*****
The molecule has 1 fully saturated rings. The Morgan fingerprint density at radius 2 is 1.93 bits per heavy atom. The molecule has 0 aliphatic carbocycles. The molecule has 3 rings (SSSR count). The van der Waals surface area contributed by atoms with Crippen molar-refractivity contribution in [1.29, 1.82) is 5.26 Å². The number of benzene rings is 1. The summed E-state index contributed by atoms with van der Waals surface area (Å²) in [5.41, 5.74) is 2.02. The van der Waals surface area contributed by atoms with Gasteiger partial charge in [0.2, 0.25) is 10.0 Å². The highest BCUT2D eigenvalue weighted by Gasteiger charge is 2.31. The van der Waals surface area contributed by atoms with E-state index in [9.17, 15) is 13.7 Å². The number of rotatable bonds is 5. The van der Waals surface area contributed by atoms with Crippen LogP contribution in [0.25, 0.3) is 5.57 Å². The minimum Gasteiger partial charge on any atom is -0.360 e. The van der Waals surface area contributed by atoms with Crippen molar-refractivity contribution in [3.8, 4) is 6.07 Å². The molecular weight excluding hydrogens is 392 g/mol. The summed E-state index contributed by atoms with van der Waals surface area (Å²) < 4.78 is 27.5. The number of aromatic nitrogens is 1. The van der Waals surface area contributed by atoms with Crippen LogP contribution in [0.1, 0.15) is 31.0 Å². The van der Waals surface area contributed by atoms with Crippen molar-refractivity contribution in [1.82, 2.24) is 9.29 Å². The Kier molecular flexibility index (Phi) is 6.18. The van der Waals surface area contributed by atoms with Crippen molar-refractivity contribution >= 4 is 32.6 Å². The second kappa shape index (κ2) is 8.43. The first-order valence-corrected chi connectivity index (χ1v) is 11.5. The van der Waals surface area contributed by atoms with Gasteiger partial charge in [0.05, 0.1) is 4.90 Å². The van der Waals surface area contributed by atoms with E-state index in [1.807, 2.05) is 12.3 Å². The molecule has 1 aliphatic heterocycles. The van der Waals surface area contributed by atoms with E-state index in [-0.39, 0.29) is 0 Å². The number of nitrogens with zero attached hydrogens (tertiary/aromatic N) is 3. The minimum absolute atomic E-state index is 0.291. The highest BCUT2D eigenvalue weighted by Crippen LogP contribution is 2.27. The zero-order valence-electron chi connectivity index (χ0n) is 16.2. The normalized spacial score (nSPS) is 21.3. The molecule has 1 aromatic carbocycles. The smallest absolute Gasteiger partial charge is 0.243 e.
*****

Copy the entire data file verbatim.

The molecule has 1 fully saturated rings. The Morgan fingerprint density at radius 2 is 1.93 bits per heavy atom. The molecule has 0 aliphatic carbocycles. The molecule has 3 rings (SSSR count). The van der Waals surface area contributed by atoms with Crippen molar-refractivity contribution in [1.29, 1.82) is 5.26 Å². The number of benzene rings is 1. The summed E-state index contributed by atoms with van der Waals surface area (Å²) in [5.41, 5.74) is 2.02. The van der Waals surface area contributed by atoms with Gasteiger partial charge in [0.2, 0.25) is 10.0 Å². The highest BCUT2D eigenvalue weighted by Gasteiger charge is 2.31. The van der Waals surface area contributed by atoms with E-state index in [9.17, 15) is 13.7 Å². The number of rotatable bonds is 5. The van der Waals surface area contributed by atoms with Crippen LogP contribution in [0.25, 0.3) is 5.57 Å². The minimum Gasteiger partial charge on any atom is -0.360 e. The van der Waals surface area contributed by atoms with Crippen molar-refractivity contribution in [3.8, 4) is 6.07 Å². The molecular weight excluding hydrogens is 392 g/mol. The summed E-state index contributed by atoms with van der Waals surface area (Å²) < 4.78 is 27.5. The number of aromatic nitrogens is 1. The van der Waals surface area contributed by atoms with Crippen LogP contribution in [0.1, 0.15) is 31.0 Å². The van der Waals surface area contributed by atoms with Crippen molar-refractivity contribution in [1.82, 2.24) is 9.29 Å². The Kier molecular flexibility index (Phi) is 6.18. The van der Waals surface area contributed by atoms with Crippen molar-refractivity contribution >= 4 is 32.6 Å². The second kappa shape index (κ2) is 8.43. The first-order valence-corrected chi connectivity index (χ1v) is 11.5. The van der Waals surface area contributed by atoms with Gasteiger partial charge in [0.05, 0.1) is 4.90 Å². The van der Waals surface area contributed by atoms with E-state index in [1.807, 2.05) is 12.3 Å². The molecule has 1 aliphatic heterocycles. The van der Waals surface area contributed by atoms with E-state index in [-0.39, 0.29) is 0 Å². The number of nitrogens with zero attached hydrogens (tertiary/aromatic N) is 3. The minimum absolute atomic E-state index is 0.291. The highest BCUT2D eigenvalue weighted by Crippen LogP contribution is 2.27. The zero-order valence-electron chi connectivity index (χ0n) is 16.2. The normalized spacial score (nSPS) is 21.3. The molecule has 1 aromatic carbocycles. The smallest absolute Gasteiger partial charge is 0.243 e.